SYEFEST

Schoolyards present a wealth of opportunities for exploring ecological concepts, and the Cary Institute has long been a pioneer in helping teachers develop authentic and worthwhile investigations for students. The Schoolyard Ecology for Elementary School Teachers (SYEFEST) project created a number protocols and lessons, most of them inquiry-based, for outdoor study.

Impacts of Schoolyard Traffic

Objectives

Students will know that the presence of humans has an impact on soil communities in their schoolyard.

Lesson Overview

Estimate the effects of aboveground traffic on soil properties and communities.

Time: 
3 Class periods
Setting: 
Schoolyard
Materials
  • For the "super soil" OBIS component; see list in OBIS handout.
  • For the percolation test, each group of students will need a soup can with both ends removed, a water source, and a container to measure water with.
  • For the survey of soil animals, each group should have a magnifier, a data sheet, and a clipboard.
  • Soil temperature may also be measured; each group of students will need a thermometer.
Procedure
  1. Each group should select 2 areas on the schoolyard to be compared with respect to physical features associated with schoolyard traffic. Select one area with heavy kid traffic and one area with little or no kid traffic, but try to keep the general habitat the same. For example, a path through a section of woods edge and an area just off the trail would be ideal. OR, use an area of a grassy playground that is heavily trodden (e.g. soccer field goals!) vs. spots in the same area with little traffic (perhaps just behind the goal). Have the children PREDICT which location will have more soil organisms and/or a greater variety (diversity) of living things than the other and WHY this may be the case. Most children will probably predict that the disturbed areas will have less - make sure they back up their reasons for WHY because the point of this exercise will be to discover some of the physical features associated with "disturbance/traffic" that may impact the living communities. Conduct each of the following measurements (or any subset the teacher selects) at BOTH sites.

     

  2. "Super Soil," an OBIS activity (http://www.outdoorbiology.com/node/91).  Have the children describe (in writing) the characteristics of the soil at the 2 sites - color, texture, odor, graininess, lumpiness, etc. Secondly, conduct an ALUM test at each site to determine the amount of ORGANIC material present in the soil. Which site has a higher organic content? Make sure the children record their results. A quantitative way to report the results would be to measure the depth of the organic layer in the tube by measuring it with a cm ruler.

     

  3. Percolation. Percolation here will be used as an indication of how compacted the soil is and how much water runoff might be expected in the two areas. Insert the soup can about 2 cm into the ground at the site to be measured by twisting. Try not to disturb the soil on the inside of the can. Pour 50 ml of water into the can and time how long it take for all of the water to percolate into the soil. Record this time. For areas that have a LONG percolation time (water sits in the can), we would associate slow percolation of water into the soil and high surface runoff during rain, watering, etc. What is the significance of high surface runoff? EROSION!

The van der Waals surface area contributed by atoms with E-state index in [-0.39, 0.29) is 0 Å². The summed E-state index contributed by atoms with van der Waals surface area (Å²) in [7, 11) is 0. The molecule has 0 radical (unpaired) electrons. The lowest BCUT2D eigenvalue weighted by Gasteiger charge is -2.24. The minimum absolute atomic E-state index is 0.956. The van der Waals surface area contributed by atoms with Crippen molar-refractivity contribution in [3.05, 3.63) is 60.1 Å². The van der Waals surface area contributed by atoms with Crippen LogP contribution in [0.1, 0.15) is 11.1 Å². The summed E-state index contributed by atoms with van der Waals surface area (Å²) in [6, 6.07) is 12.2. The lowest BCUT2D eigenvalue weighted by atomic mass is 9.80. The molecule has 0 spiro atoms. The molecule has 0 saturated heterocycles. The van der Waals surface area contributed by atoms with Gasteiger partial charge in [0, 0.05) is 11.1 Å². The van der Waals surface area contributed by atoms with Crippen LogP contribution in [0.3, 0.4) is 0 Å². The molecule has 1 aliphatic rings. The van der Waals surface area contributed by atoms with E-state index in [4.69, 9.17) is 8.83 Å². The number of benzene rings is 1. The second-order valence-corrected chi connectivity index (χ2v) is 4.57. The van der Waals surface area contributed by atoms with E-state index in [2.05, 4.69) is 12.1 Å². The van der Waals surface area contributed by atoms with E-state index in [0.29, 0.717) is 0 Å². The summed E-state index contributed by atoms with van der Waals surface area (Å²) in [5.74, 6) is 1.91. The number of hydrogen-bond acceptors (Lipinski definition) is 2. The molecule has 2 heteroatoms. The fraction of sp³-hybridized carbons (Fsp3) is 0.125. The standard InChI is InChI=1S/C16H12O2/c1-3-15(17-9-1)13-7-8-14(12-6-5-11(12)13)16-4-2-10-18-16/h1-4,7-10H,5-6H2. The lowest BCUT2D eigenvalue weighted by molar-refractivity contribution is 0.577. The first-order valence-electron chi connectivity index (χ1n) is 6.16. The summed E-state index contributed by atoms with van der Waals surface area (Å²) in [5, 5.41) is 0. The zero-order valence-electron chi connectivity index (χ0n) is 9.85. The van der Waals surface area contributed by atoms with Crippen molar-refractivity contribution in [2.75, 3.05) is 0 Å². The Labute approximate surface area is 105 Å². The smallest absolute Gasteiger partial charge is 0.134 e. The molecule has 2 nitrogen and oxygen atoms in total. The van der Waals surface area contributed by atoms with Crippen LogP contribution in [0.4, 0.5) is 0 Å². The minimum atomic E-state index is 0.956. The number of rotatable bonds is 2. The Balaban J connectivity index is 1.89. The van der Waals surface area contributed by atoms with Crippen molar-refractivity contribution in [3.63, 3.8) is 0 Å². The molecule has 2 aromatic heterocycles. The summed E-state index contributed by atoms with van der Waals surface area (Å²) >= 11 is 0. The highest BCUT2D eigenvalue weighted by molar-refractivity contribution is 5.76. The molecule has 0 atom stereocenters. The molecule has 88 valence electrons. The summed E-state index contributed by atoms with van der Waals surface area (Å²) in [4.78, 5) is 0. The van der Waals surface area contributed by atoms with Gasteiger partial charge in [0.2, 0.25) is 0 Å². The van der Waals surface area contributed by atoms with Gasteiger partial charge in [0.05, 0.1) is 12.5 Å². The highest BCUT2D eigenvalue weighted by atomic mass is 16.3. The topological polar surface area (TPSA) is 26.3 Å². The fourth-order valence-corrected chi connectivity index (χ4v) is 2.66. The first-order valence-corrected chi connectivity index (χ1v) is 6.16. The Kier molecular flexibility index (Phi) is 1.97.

4. Temperature. Measure the temperature just beneath the surface of the soil at each site by inserting the bottom red bulb of the thermometer into the soil until the entire bulb is just covered.

     

  5. Ground Creatures. You may elect to have the children to census only animals or only plants or both. In either case, select a plot size that will be consistent from group to group. Stretched coat hangers or large embroidery hoops, or circles of string about 20 cm in diameter are all possibilities. Have the children count and record each variety of organism and the number of each on their data sheet. Remember that the number of different kinds (= biodiversity) is every bit as important as how many creatures.

Follow-up:

  • Do this exercise in combination with the Decomposers on Jello exercise beginning on page 196 of Eco-Inquiry by Kathleen Hogan. Have the children predict before-hand where there will be fewer vs. greater microbes that decompose dead plant and animal bodies. Also see the extensions listed in this exercise for growing funguses in baggies - again - the two areas could be contrasted for decomposer activity in this way. 
     
  • See the follow-through extensions listed in the Super Soil Obis handout. 
     
  • If you have a hill on your schoolyard, measure the amount of erosion that occurs when water runs down a trampled part of the hill vs. a vegetated/grassy part of the hill. All you need is a mound such as the one at Van Raalte Elementary! See OBIS: "Hold-a-Hill."

 

References:

Hogan, Kathleen. 1994. Eco-Inquiry: A Guide to Ecological Learning Experiences for the Upper Elementary/Middle Grades. Kendall/Hunt Publishing Co. Dubuque, Iowa.

"Super Soil." Outdoor Biology Instructional Strategies. Published by Delta Education, 5 Hudson Park Drive, Hudson, New Hampshire, 03051.

Contributor:

K. Winnett-Murray 

Hope College, 1994

Holland, Michigan

NYS Standards
MST 4- Physical setting, living environment and nature of science
Benchmarks for Science Literacy
1B Scientific Inquiry
5A Diversity of Life
5D Interdependence of Life

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